As Bitcoin’s price continues to soar beyond $4,000 USD per, cybercriminals are responding in kind by using techniques long reserved for adware, click-fraud and spying to now drop cryptocurrency miners onto compromised computers.
The latest incident comes from a rash of drive-by downloads that are being used to install coin-mining malware called Zminer, according to researchers from Netskope.
The Zminer executable is being dropped from an exploit kit, which in turn connects with an Amazon S3 storage bucket to grab two payloads called Claymore CryptoNote CPU Miner and Manager.exe. Claymore is the mining utility used to produce Monero, an open-source cryptocurrency that goes to lengths to obfuscate its blockchain, making it a challenge to trace any activity. Manager oversees the mining and includes instructions for the Windows Task Scheduler, said Ashwin Vamshi, a security researcher at Netskope.
“We typically have observed that after a victim is infected by an exploit kit, for example, Neptune exploit kit, the victim’s machine is driven through these drive-by-download sites,” Vamshi told Threatpost. “At this time we did not find enough evidence of particular sites or category of sites leading to Zminer.”
One twist is that Zminer, once it’s up and running on a victim’s machine, seeks out and disables Windows Defender by adding several keys in the system registry. Vamshi said Netskope has not seen any version of Zminer trying to disable other antimalware or host-based intrusion prevention software.
“On the network side, given that the communication to download the payload is over HTTPS and the interaction with a managed cloud application Amazon AWS, if network-IPS does not have the capability to inspect encrypted channels and understand activity-level transactions of Amazon AWS, they would fail to protect enterprise customers,” Vamshi said.
Earlier this week, FireEye reported that attackers were using Neptune to spread miners through malvertising. FireEye said the kit has been redirecting victims with popups from fake hiking ads to exploit kit landing pages and in turn to HTML and Adobe Flash exploits. Some sites that convert YouTube videos to MP3s are also implicated in these attacks, all of which redirect to a site hosting a Monero miner download.
Netskope provided details on two separate operations that have netted 101 Monero, or $8,300 USD, and 44 Zcash, or $10,100 USD so far. Zminer uses Monero on 32-bit Windows systems, and Zcash on 64-bit.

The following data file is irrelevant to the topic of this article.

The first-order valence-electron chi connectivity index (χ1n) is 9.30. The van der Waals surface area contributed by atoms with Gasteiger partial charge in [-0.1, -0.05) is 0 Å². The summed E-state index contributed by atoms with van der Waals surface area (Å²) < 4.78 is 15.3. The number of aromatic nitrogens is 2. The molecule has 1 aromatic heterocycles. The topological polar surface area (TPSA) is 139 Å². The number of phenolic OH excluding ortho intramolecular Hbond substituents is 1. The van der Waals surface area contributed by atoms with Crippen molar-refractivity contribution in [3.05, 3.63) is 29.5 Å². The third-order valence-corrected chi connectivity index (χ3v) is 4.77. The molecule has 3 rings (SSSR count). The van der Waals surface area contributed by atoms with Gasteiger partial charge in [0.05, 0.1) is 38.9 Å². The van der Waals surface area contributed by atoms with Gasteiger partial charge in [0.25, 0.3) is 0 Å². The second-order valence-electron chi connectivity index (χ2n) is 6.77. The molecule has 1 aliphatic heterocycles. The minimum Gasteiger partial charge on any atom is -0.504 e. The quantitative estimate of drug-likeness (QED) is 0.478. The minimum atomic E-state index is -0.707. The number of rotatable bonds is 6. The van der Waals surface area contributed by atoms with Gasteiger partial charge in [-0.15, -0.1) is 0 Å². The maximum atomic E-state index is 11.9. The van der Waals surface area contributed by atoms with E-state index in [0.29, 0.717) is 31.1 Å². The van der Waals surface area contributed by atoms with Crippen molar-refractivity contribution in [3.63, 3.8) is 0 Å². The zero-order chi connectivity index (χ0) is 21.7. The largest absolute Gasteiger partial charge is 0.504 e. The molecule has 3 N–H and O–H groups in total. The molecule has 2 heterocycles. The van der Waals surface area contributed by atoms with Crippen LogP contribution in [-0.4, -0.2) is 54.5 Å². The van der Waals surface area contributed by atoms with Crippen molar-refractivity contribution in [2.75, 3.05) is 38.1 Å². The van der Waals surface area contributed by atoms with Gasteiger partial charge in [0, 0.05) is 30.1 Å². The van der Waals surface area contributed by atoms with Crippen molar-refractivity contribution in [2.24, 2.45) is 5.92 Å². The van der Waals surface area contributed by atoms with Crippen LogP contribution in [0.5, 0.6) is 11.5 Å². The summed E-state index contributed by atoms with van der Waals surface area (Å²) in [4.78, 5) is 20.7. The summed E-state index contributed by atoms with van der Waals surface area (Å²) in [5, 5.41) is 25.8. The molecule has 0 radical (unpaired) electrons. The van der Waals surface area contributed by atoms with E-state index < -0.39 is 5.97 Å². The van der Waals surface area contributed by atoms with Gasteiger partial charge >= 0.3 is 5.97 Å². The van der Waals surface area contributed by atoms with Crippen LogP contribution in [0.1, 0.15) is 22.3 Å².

“Since the mining operation usually involves a lot of computing power, the CPU usage will be extensively dominated by the miner. As a result, the machines or workstations start functioning abnormally slow,” Vamshi said. “We have only observed Zminer disabling Windows Defender and it used no other technique to evade detection of the CPU usage. Users should treat abnormal increase in CPU usage as a potential indicator for coin-mining malware.”
Netskope, meanwhile, has privately reported to Amazon the S3 URLs hosting the Zminer payloads, and Vamshi said it is awaiting a response.
“The attacker has chosen Amazon Simple Storage Service as it is easy to deliver the payload and make the victim believe the source is trusted,” Vamshi said.
In the meantime, coin mining continues to be a viable revenue-generating option for criminals. Even nation-state attackers from North Korea alleged to be behind May’s WannaCry ransomware outbreak used the NSA’s EternalBlue SMB exploit to spread the Adylkuzz miner.
“Coin mining allows anyone with access to the internet and suitable hardware to participate in mining and generate money,” Vamshi said. Cryptocurrency currently has a global market cap of $153 billion, and it’s climbing.
“Of late, we along with the rest of the security industry have seen a growing trend of crypto-mining malware,” Vamshi said. “We can only speculate that there are enough threat actors with a primary focus of generating money treading along this new path may be due to the fact that there is not a lot of money they are able to generate via ransomware.”